Great Ocean Road
The Great Ocean Road is perhaps Australia’s most well-known scenic drive. Fortunately, it lives up to the hype. It’s an Australian National Heritage-listed drive, stretching 243 kilometres (151 miles) from Torquay to Allansford on the Victorian coast. Returning servicemen built the road between 1919 and 1932, and dedicated it to WWI’s fallen soldiers; making it the world’s largest war memorial. Highlights include the the charming coastal town of Torquay, the 12 Apostles, Loch Ard Gorge, Great Otway National Park, the Great Ocean Walk, and Tower Hill Wildlife Reserve.
Sydney to the South Coast
Driving from Sydney to Melbourne doesn’t sound like a lot of fun. But the south coast of New South Wales is home to one of Australia’s most scenic coastal drives. Starting south of Sydney in Royal National Park, the Grand Pacific Drive is a 140-kilometre (87-mile) stretch to Kiama, which includes the iconic Sea Cliff Bridge (check out the view from Stanwell Tops). After the Drive ends, continue onto coastal stops such as Jervis Bay and Hyams Beach, Bateman Bay and the kangaroos at Pebbly Beach, Pambula, and finally Eden. Then it’s time to cross into Victoria and continue onto Melbourne.
A little different from the usual picturesque coastline routes, crossing the Nullarbor Plain is a must visit because of its complete remoteness. Nullarbor means “no trees” in Latin, which makes sense, as the Plain is a flat, arid, and mostly treeless area in southern Australia. Occupying an area of around 200,000 square kilometres (77,000 square miles), the Nullarbor Plain is the world’s largest single exposure of limestone bedrock. Drive along the Eyre Highway — Australia’s longest, flattest, and straightest road — which connects Western Australia’s goldfields to South Australia’s Eyre Peninsula. Road trippers must be prepared with extra petrol, food, and water when tackling the Nullarbor Plain.
It’s difficult to include just one scenic drive in Tasmania, because the entire island state is picturesque. Fortunately, visitors can easily do a circle around Tasmania in less than a week, to see its best towns and national parks. This Circle Tasmania route, designed by Tourism Australia, begins in Hobart. From there, visitors can stop at destinations such as Freycinet National Park and Wineglass Bay; Mount William National Park and Launceston; World Heritage-listed Cradle Mountain-Lake St. Clair National Park; and Mount Field National Park.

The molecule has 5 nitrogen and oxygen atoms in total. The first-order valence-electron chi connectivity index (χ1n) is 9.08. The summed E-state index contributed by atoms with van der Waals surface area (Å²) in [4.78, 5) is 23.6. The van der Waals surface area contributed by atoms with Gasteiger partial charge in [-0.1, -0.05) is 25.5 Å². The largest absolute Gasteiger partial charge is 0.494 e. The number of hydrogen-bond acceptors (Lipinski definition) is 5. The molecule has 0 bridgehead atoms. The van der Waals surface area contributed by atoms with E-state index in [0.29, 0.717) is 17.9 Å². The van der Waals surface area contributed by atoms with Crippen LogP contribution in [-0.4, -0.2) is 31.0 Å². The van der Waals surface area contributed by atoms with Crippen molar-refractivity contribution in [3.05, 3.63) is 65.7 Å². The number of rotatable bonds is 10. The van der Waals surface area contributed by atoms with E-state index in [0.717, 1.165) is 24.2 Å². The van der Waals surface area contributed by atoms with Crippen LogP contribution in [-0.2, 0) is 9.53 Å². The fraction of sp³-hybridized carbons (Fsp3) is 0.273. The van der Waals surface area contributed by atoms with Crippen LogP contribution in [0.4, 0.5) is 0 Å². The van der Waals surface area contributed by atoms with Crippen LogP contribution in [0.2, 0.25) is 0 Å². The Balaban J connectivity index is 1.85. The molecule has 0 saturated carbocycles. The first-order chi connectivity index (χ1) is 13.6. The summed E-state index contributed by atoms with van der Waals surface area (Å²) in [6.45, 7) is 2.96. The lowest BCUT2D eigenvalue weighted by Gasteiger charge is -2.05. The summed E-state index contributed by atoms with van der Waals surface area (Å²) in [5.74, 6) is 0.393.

Cross the Kimberley
Western Australia’s Kimberley region offers a rural, but nonetheless beautiful, driving experience in Australia. To travel between Kununurra and Broome, people can choose between Gibb River Road, Great Northern Highway, or the Savannah Way. For an authentic outback experience, road trippers should take the road less travelled: either Gibb River Road or the Savannah Way. Both journeys pass by incredible national parks, gorges, and waterfalls. Alternatively, RAC WA recommends the Warlu Way Dreamtime Trail, from Broome to Exmouth.
Yorke Peninsula is a coastal region located west of Adelaide in South Australia. Visitors will be blown away by the area’s beaches. Head to Innes National Park on the peninsula’s tip for the best bushwalking, surfing, and beaches. Tourism South Australia says the national park’s Shell Beach feels like your own “private island”. Visit the Copper Coast Information Centre for information on the area’s thrifty Op Shops, Secondhand, and Antiques Trail. Other popular activities in Yorke Peninsula are fishing and camping.
Great Alpine Road
Named because it is Victoria’s mountain equivalent of the Great Ocean Road, the Great Alpine Road stretches from Wangaratta in the north, to Bairnsdale in the east. At 303 kilometres (188 miles), the Great Alpine Road is Australia’s highest accessible sealed road that’s open year-round. The Great Alpine Road passes by mountains, the Australian Alps, valleys, forest, historic towns, rivers, award-winning vineyards, and rolling green farmlands. Visitors can alternatively begin their journey in Melbourne and finish in Bairnsdale, or circle back to Victoria’s capital.
Great Barrier Reef Drive
The Great Barrier Reef Drive from Cairns to Cape Tribulation in Far North Queensland might not be extremely long, but it is extremely scenic. As the name suggest, the 140-kilometre (87-mile) journey is sandwiched between two World Heritage-listed sites: the Great Barrier Reef and the Daintree Rainforest. Visitors have the chance to experience both along the Great Barrier Reef Drive, as well as the coastal town of Port Douglas, the incredible beach at Palm Cove, The Bloomfield Track (if driving a 4WD), and Mossman Gorge. To get to Cape Tribulation, road trippers must also cross the Daintree River in an old-fashioned cable ferry.